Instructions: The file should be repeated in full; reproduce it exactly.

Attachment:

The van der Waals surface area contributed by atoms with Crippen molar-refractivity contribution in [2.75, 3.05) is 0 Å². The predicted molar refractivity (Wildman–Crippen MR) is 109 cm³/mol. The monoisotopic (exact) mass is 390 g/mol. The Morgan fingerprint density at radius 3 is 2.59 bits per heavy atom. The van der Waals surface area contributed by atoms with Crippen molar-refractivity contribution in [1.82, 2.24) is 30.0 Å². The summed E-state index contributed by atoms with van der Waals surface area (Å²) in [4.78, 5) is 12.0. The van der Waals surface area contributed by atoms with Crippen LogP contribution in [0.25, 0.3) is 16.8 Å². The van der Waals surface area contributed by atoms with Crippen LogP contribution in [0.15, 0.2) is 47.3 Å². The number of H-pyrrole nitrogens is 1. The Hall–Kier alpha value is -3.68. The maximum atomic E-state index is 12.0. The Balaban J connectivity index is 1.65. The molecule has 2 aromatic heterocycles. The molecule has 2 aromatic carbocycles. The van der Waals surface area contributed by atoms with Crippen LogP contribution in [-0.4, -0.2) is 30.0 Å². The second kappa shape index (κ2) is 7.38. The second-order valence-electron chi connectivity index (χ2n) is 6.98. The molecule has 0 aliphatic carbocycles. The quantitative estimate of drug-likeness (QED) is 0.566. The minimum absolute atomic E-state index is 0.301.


The van der Waals surface area contributed by atoms with Crippen molar-refractivity contribution in [2.75, 3.05) is 0 Å². The predicted molar refractivity (Wildman–Crippen MR) is 109 cm³/mol. The monoisotopic (exact) mass is 390 g/mol. The Morgan fingerprint density at radius 3 is 2.59 bits per heavy atom. The van der Waals surface area contributed by atoms with Crippen molar-refractivity contribution in [1.82, 2.24) is 30.0 Å². The summed E-state index contributed by atoms with van der Waals surface area (Å²) in [4.78, 5) is 12.0. The van der Waals surface area contributed by atoms with Crippen LogP contribution in [0.25, 0.3) is 16.8 Å². The van der Waals surface area contributed by atoms with Crippen LogP contribution in [0.15, 0.2) is 47.3 Å². The number of H-pyrrole nitrogens is 1. The Hall–Kier alpha value is -3.68. The maximum atomic E-state index is 12.0. The Balaban J connectivity index is 1.65. The molecule has 2 aromatic heterocycles. The molecule has 2 aromatic carbocycles. The van der Waals surface area contributed by atoms with Crippen LogP contribution in [-0.4, -0.2) is 30.0 Å². The second kappa shape index (κ2) is 7.38. The second-order valence-electron chi connectivity index (χ2n) is 6.98. The molecule has 0 aliphatic carbocycles. The quantitative estimate of drug-likeness (QED) is 0.566. The minimum absolute atomic E-state index is 0.301.